It was a Tuesday afternoon when I received the call. The new PET/CT scanner was installed, and acceptance testing was about to begin, but my medical physicist informed me that PACS was not listed as a destination. The installation team had not configured the scanner to communicate with PACS. Not too concerned, I asked to speak with the modality vendor’s field service engineer (FSE), who was working on-site. A sinking feeling set in as I learned that he was new to the company, and that he did not know how to set up DICOM.
The first question posed by the FSE was whether we had purchased the required licenses for the DICOM services that I was requesting. Confidently, I replied, “Yes.” My purchasing agent had called me during the contracting phase to ask what requirements needed to be included for PACS. I provided my typical list: DICOM Modality Image Store, DICOM Print, Modality Worklist, Storage Commitment, and Modality Performed Procedure Step. Unfortunately, there was no Integrating the Healthcare Enterprise (IHE) specification available during the procurement phase, so IHE-compliance statements were not included in the purchasing contract.
Next, the FSE asked the standard questions that had already been provided to his preinstallation team via email: “What is the make, model, and software version of your PACS?” That was immediately followed by, “What is the IP address assigned for this scanner?” These questions were answered quickly. I then requested that the Application Entity Title (AET) be defined according to a naming convention that I established as a standard a long time ago. I also asked if the computer’s station name could be named similarly.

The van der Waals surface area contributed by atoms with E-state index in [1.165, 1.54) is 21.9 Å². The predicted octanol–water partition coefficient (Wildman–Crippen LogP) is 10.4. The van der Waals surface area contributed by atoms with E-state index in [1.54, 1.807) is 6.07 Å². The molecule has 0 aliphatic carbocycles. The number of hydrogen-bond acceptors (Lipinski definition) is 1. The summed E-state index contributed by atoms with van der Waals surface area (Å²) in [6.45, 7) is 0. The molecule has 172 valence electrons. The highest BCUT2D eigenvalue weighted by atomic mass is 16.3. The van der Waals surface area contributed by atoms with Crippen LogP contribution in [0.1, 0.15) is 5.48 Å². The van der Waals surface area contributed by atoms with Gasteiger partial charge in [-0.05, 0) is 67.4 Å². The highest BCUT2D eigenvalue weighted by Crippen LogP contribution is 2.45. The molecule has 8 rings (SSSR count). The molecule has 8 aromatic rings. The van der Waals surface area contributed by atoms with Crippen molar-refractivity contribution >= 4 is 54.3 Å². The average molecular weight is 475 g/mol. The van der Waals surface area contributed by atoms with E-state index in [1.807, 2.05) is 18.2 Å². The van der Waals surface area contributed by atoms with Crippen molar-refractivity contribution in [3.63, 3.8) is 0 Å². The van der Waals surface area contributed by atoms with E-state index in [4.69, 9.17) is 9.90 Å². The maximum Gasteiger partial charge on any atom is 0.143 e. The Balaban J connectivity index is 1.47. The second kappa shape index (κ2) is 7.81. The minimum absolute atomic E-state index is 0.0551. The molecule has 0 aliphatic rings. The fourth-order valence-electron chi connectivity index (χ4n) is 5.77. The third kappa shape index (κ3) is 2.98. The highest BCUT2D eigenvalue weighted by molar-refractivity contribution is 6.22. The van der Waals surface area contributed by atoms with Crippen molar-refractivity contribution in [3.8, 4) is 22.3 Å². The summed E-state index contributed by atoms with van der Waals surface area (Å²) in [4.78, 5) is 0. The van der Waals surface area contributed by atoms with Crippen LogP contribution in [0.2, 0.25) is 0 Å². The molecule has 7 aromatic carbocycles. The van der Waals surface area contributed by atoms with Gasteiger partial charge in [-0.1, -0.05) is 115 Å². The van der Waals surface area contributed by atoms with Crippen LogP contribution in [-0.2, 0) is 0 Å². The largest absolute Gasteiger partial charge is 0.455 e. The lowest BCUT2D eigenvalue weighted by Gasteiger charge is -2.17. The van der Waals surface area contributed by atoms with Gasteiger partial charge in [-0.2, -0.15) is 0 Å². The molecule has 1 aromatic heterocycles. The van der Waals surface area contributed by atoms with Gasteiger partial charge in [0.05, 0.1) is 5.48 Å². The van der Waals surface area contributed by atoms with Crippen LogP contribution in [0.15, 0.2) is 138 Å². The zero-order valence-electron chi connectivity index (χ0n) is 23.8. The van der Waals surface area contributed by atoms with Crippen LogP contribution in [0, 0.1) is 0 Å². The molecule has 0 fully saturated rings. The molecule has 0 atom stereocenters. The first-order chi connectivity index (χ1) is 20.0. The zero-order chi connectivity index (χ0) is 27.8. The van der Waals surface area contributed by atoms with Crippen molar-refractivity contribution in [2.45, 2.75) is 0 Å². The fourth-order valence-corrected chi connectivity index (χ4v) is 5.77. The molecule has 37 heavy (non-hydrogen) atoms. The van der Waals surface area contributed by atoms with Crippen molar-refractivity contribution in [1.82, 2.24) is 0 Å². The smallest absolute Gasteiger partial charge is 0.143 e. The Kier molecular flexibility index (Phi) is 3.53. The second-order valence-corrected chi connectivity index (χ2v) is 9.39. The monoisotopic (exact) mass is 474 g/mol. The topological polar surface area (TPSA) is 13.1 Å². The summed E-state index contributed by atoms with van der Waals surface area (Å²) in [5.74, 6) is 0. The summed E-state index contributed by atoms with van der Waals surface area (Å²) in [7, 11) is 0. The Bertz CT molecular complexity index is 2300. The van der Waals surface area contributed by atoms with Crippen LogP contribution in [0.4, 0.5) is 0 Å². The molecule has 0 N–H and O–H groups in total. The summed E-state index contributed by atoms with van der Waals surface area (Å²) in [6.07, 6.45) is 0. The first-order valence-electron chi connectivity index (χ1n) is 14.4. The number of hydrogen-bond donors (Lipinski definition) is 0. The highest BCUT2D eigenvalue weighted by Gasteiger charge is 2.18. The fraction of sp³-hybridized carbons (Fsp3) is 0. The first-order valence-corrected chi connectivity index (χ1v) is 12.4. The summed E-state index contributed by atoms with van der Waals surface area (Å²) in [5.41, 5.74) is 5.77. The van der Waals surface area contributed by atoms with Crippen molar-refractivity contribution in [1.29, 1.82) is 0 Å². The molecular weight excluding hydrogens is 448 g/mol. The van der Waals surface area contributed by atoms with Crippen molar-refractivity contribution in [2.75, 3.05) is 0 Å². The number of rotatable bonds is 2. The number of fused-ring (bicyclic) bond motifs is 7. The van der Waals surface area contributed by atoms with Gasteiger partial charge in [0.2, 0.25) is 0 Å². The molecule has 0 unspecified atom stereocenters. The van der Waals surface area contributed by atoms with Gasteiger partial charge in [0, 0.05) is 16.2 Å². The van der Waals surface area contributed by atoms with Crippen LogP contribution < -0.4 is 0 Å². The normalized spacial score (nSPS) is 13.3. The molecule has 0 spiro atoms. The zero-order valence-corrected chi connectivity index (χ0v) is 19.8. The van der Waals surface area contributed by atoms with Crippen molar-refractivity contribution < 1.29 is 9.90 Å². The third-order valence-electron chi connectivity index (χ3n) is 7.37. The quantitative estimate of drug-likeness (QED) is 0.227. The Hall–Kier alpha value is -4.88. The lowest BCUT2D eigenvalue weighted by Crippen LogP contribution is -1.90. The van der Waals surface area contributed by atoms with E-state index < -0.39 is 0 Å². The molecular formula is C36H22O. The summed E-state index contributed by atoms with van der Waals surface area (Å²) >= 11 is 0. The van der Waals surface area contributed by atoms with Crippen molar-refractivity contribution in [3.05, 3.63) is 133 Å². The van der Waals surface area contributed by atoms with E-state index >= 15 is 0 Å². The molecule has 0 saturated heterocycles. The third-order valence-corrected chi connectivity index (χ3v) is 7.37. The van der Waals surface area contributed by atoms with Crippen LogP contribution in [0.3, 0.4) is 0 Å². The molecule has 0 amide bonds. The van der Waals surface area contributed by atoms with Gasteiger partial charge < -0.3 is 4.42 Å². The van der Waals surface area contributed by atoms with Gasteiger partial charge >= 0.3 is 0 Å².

The FSE called his technical support with the information, and was able to begin work on the DICOM setup later that afternoon. I was told that the computer’s station name cannot be changed. There are other components in the scanner that have been set up using this name and so it must remain as defined. I learned that I must live with s37gikx22789chlmc23 as a station name. The good news was that the AET can be customized, so the AET is set up according to convention. My naming convention includes the general location of the device, a vendor identifier, modality identifier, and a number as a counter (for example, ERVENDRNAMCT3).
The modality was configured to communicate with the PACS test server and vice versa. Connectivity testing was performed, and the testing went smoothly. The DICOM syntax was set up to negotiate using DICOM Implicit Little Endian, and soon data were being stored on the test server. A check of the DICOM image header indicated that all the DICOM tags needed for my site’s PACS workflow were filled in, and so these studies should follow established PACS workflow nicely. A check of the image data was unremarkable. The PET/CT scanner was set up to communicate with production PACS.
The production DICOM installation went smoothly, and acceptance testing was completed successfully. With applications personnel on-site, training of our technologist staff began.
It didn’t take long to notice that the DICOM worklist did not include all of the scheduled patients being examined on the scanner. The worklist had been set up so that only ordered PET/CT studies were listed whenever a worklist query was performed from this scanner. This was not enough. The worklist also needed to include other scheduled studies that were converted from the initial request to a more appropriate PET/CT study. The worklist was modified to include studies that were scheduled on our more generic PET scanners.
The acquisition procedures developed on a new modality typically start out conservatively. At first, routine procedures are defined using familiar acquisition parameters, with some adjustments made at the recommendation of applications personnel. Once a new modality is familiar to both the technologists and the radiologists, changes in procedure often follow. Most changes are typically accommodated well by our PACS, even as some study sizes have increased to thousands of images per study. Once in a while, however, a new challenge presents itself.
The PET/CT scanner had been online for some time, and studies were flowing through our PACS fairly seamlessly (except for the occasional study set of 7,000 or more images). Then a new research protocol was developed. This protocol included the acquisition and storage of PET list mode data, and a request was made